More people in Britain now use smartphones to access the internet than any other device. Still, 61% of charities in the UK today don't have a mobile-friendly website, including 30% of the highest earning charity websites. With online donations set to grow over the next three years, charities need to be ready to meet the growing demand for smarter, more intuitive mobile experiences. In this second sector-specific post, I outline five mobile best practices for charities to follow in 2017.
1. Being mobile-friendly is now a must
Despite the fact that over a third of searches in the ‘Charity and Charitable Giving’ sector now take place on mobile, 61% of charity sites still fail to meet Google’s mobile-friendly criteria. This is a pretty significant problem given mobile-friendliness is a key component in Google’s search algorithm. Becoming mobile-friendly is one of the most fundamental steps a charity can take to improve its ability to rank in search engines. Around a quarter of people who donate online use their mobile phones to discover new charities and charitable causes, so the opportunity in simply being mobile-friendly is huge.
2. Analytics is key to understanding cross-channel and device behaviours
While many of our interactions with charities and brands might be mobile first, they’re rarely mobile only. People use devices for different reasons in an array of different contexts; to research, browse, buy or engage. This compelxity is compounded when we factor in how users behave across marketing channels at a given time, and taken together, these data points help provide a window into user intent. For instance, we might interact with a charity on a mobile phone via Facebook while browsing, but later re-engage via an AdWords ad on a laptop to follow up on what we'd seen earlier.
Using insights gained from Google Analytics and other analytics packages, some of these 'gaps' in our understanding of cross-device behaviour can enable us to gain a strongner understanding user intent across devices and channels. While Google Analytics can't provide a complete cross-device picture out of the box yet, we can still gain some valuable insights.
By applying Custom Segments based on a combination on dimensions such as device, location, age or marketing channel, charities start to build a more data-driven picture of who their website visitors actually are. Using this data, they can then analyse with a more informed view whether or not the tactics used to engage and convert these audiences are effective, and shed light on how they might be able to attract and convert more of those visitors. When connected to Google Analytics, Google Data Studio opens up an even greater number of opportunities to make sense of these connections - as covered in this post.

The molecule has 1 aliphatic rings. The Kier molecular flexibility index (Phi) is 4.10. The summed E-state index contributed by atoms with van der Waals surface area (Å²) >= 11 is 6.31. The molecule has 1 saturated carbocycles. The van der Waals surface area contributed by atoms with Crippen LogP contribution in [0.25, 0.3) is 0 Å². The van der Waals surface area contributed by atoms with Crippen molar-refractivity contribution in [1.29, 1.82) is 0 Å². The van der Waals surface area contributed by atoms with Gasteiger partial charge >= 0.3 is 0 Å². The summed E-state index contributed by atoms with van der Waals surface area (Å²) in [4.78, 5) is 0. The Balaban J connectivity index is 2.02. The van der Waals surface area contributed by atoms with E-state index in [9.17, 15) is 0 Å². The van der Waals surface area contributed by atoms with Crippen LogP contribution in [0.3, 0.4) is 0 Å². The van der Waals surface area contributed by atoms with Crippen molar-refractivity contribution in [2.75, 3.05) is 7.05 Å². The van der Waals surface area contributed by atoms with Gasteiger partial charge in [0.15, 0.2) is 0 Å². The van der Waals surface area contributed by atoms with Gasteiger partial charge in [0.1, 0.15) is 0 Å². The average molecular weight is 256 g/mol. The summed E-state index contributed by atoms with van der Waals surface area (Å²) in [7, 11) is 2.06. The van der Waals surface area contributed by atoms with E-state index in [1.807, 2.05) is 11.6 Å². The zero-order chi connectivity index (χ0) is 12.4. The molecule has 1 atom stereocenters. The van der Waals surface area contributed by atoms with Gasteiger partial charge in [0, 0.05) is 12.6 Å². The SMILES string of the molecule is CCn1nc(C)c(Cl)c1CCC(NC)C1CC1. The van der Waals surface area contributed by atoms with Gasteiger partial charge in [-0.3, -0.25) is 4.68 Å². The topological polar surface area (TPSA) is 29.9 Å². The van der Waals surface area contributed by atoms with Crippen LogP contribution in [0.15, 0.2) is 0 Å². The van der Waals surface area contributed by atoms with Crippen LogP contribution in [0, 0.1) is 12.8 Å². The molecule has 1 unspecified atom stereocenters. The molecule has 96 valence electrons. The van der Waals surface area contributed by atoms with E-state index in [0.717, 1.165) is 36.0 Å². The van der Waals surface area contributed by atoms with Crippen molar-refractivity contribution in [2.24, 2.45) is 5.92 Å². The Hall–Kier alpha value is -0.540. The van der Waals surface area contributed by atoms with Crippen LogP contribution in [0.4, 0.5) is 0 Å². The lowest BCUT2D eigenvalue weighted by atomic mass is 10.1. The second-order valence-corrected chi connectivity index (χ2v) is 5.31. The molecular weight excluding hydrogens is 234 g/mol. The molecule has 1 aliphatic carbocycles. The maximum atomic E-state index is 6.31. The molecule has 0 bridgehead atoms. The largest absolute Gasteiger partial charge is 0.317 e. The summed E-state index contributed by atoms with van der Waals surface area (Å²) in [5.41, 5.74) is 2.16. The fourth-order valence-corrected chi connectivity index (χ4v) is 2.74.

3. Local search is crucial for service-based charities
Search is not only increasingly mobile, but local. Today, 88% of smartphones users conduct local searches to find out information about the whereabouts, services, opening times and user reviews of a whole host of services. However, with a smaller map pack, the local search space is crowded. So to compete in this area charities need to be making the most of the opportunities on offer to capture local, mobile searchers.
Google My Business is an incredibly valuable tool which enables enabling organisations to inform Google of their services, opening hours and and much more. Optimising and managing a Google My Business listing is a must for charities looking to acquire local mobile searchers, so this is certainly worth investing time in. Similarly, any charity not already taking advantage of Google Ad Grants could be missing out on thousands of free search visits a month. With a monthly budget of $10,000 in AdWords available for U.K charities, the opportunity to attract visitors at both a local and national level is significant.
4. Capture data that's relevant, not what's desirable
Asking donors for information that isn’t necessary, or is overly personal can drastically reduce donations and conversion rate, and even decrease user trust. Despite this, a recent study from Eduserv found that nearly a third of charity sites required users to complete over 20 fields and actions in order to complete a donation. It goes without saying that this is far from ideal, particularly in the mobile context where users are likely to spend less time on site, and abandon lengthy conversion processes. With privacy concerns also front of many donors minds, charities should stick to asking for the data that matters most and that is actionable and avoid the temptation to overdo data capture for the sake of it.
5. A/B testing is crucial, and more affordable than ever
Knowing what types of information, messaging and imagery should or shouldn’t be on a donation page can be difficult. Stakeholders will have their own, often unfounded opinion and without adequate data, decisions can be hard to reach. With limited resource and budget, charities should avoid trying to test each and every idea, and instead focus on optimising the pages and journeys most important to achieving key organisational objectives.
Using web analytics to identify key entrance points, device behaviours and user journeys will help unearth potential weaknesses and opportunities for UX improvement. This type of quantitative data is essential not only in terms of identifying CRO opportunities, but also when it comes to justifying choices to key stakeholders. Qualitative data analysis should also be used to dig into the why behind your data and help elucidate usability issues and sticking points. Google Optimize is the most logical choice for charities looking to get started on A/B testing as it is free to use, however there are a number of other affordable price conscious organisations.